1
$\begingroup$

I've been on a couple Wikipedia pages today reading up on the SVD and the use of low rank approximation, and I have a couple of basic questions:

if

$$A = U\Sigma V^*$$

$$= [U_1 U_2] \begin{bmatrix} \Sigma_1 & 0 \\ 0 & \Sigma_2 \\ \end{bmatrix}[V_1 V_2]$$

then $A'=U_1\Sigma_1V_1$, called a "reduced SVD", is a rank $r$ matrix such that the Frobenius norm $||A-A'||_F$ is minimized.

So, does this mean that for some large data matrix -- let's say all the columns of $A$ represent lung cancer patients, and the rows represent variables such as the patients' age, height, weight, marital status, smoker / non-smoker, has or doesn't have family history of cancer, etc. -- with the lower rank $r$ matrix, we essentially "delete" all of the rows that are insignificant, in the sense that those rows of variables showed no variance and so isn't helpful? E.g. maybe the vast majority of patients are married, and so we delete the row corresponding to marital status. And so we keep all the rows of the matrix that have the most variance.

Intuitively, this seems wrong: based on the above, I could wrongly throw out the row variable of smoker status, if the vast majority of the patients were smokers and so there is little variance. But that would be throwing out pretty essential data that shows that most lung cancer patients were smokers.

So, where have I gone wrong in my thinking of low-rank approximation / the SVD?

Also, concerning the data matrix $A$: does it ever act on vectors via ? That would seem silly...what would its "action" even be? It's just an enormous array of the patients' data. It's not some...rotation...or dilation...or reflection....or projection...

whereas, in contrast, a stochastic matrix acting on probability vectors has the effect of 'updating' the probability vector of some Markov chain.

Thanks,

$\endgroup$
1
$\begingroup$

If, for example, you want to predict lung cancer then your data set should have samples from both categories (i.e. healthy and sick people). If the smoking attribute was strongly associated with only sick people then it would not appear in all the data points (it would only appear for sick people) and would have a high variance.

Also remember that when you do low rank approximation you basically remove the contribution of the singular vectors that correspond to the smallest singular values. These do not necessarily correspond to the rows of the matrix $A$ but could correspond to some linear combination of them. I hope this helps.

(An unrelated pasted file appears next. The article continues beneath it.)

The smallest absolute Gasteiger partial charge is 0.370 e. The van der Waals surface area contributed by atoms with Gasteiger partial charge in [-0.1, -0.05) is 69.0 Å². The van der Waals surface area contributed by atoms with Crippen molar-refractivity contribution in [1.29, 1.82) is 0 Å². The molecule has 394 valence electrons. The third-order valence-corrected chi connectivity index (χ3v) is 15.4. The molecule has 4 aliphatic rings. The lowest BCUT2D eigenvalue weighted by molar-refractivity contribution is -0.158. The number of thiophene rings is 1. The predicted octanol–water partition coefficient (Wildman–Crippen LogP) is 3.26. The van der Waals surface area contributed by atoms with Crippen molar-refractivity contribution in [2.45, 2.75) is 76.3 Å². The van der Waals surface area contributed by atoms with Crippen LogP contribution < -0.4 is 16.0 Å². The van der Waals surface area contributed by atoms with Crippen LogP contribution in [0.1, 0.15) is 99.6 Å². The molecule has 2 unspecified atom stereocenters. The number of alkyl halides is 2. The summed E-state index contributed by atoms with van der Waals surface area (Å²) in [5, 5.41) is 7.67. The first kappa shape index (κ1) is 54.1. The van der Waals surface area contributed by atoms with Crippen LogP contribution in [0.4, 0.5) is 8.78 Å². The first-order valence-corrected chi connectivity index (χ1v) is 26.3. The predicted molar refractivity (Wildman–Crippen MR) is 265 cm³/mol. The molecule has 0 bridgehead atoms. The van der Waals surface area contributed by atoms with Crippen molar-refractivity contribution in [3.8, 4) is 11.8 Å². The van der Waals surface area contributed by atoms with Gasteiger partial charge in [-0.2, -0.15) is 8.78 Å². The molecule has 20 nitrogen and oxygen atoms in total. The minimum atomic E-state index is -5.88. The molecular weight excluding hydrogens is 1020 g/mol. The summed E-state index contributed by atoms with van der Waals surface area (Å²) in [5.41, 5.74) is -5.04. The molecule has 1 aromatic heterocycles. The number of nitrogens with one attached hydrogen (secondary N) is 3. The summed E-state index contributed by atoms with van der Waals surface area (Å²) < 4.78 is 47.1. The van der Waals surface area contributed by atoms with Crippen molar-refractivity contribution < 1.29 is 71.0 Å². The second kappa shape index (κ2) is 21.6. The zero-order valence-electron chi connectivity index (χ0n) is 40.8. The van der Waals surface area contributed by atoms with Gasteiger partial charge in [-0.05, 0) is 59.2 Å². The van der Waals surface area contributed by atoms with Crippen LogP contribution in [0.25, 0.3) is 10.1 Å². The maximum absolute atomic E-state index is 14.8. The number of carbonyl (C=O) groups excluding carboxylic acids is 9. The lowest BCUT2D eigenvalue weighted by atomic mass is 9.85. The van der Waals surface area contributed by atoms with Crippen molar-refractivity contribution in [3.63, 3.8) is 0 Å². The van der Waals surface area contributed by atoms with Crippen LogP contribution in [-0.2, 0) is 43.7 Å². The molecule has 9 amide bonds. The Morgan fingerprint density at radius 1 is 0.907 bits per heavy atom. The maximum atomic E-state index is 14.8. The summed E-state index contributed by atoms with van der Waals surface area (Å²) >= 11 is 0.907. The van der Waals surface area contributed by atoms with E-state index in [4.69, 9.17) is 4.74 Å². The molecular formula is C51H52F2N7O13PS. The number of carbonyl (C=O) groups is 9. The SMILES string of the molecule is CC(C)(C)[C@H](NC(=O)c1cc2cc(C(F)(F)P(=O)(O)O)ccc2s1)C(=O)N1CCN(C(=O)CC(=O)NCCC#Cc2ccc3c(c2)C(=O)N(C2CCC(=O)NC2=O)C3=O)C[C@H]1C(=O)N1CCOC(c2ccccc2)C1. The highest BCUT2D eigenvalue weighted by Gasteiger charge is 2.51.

$\endgroup$
  • $\begingroup$ Hi @MrHat, this was very helpful - thanks so much. I computed some SVDs by hand and watched videos of PCA last night, after posting this question. I have a curious follow-up question, if you don't mind. So people who use PCA in their work, does the software, e.g., Matlab, do everything for them? For instance, it takes awhile to compute the SVD of a toy problem 2x2 matrix by hand and not make any errors, but Matlab will give the SVD within seconds. Does it also answer all the other qualitative questions that one needs for his research, or is that the work of the individual researcher? $\endgroup$ – User001 Oct 3 '16 at 3:49
  • $\begingroup$ What does a researcher who uses PCA do, besides applying analyses from software on the data sets and getting the answers directly from these software packages? Thanks @MrHat $\endgroup$ – User001 Oct 3 '16 at 3:52
  • 1
    $\begingroup$ Glad I could help. As far as I know Matlab doesn't do any qualitative stuff on its own. Matlab will perform SVD on the Matrix as you say and will give the researcher 3 matrices. The $U$,$V$ matrices contain singular vectors and the $\Sigma$ matrix will have the singular values. The researcher can then decide how many principal components he wants to use. He can keep the singular vectors (these correspond to the directions of maximum variance as we have pointed out). He may then project onto the space of the principal components to get a new feature description $\endgroup$ – MrHat Oct 3 '16 at 13:57
  • 1
    $\begingroup$ By doing this the researcher has reduced the dimensionality of the feature space without losing really valuable information. This post gives an intuitive explanation of PCA stats.stackexchange.com/questions/2691/… $\endgroup$ – MrHat Oct 3 '16 at 14:04
  • 1
    $\begingroup$ Here is also a nice illustration onlinecourses.science.psu.edu/stat857/sites/… $\endgroup$ – MrHat Oct 3 '16 at 14:30

Your Answer

By clicking “Post Your Answer”, you agree to our terms of service, privacy policy and cookie policy

Not the answer you're looking for? Browse other questions tagged or ask your own question.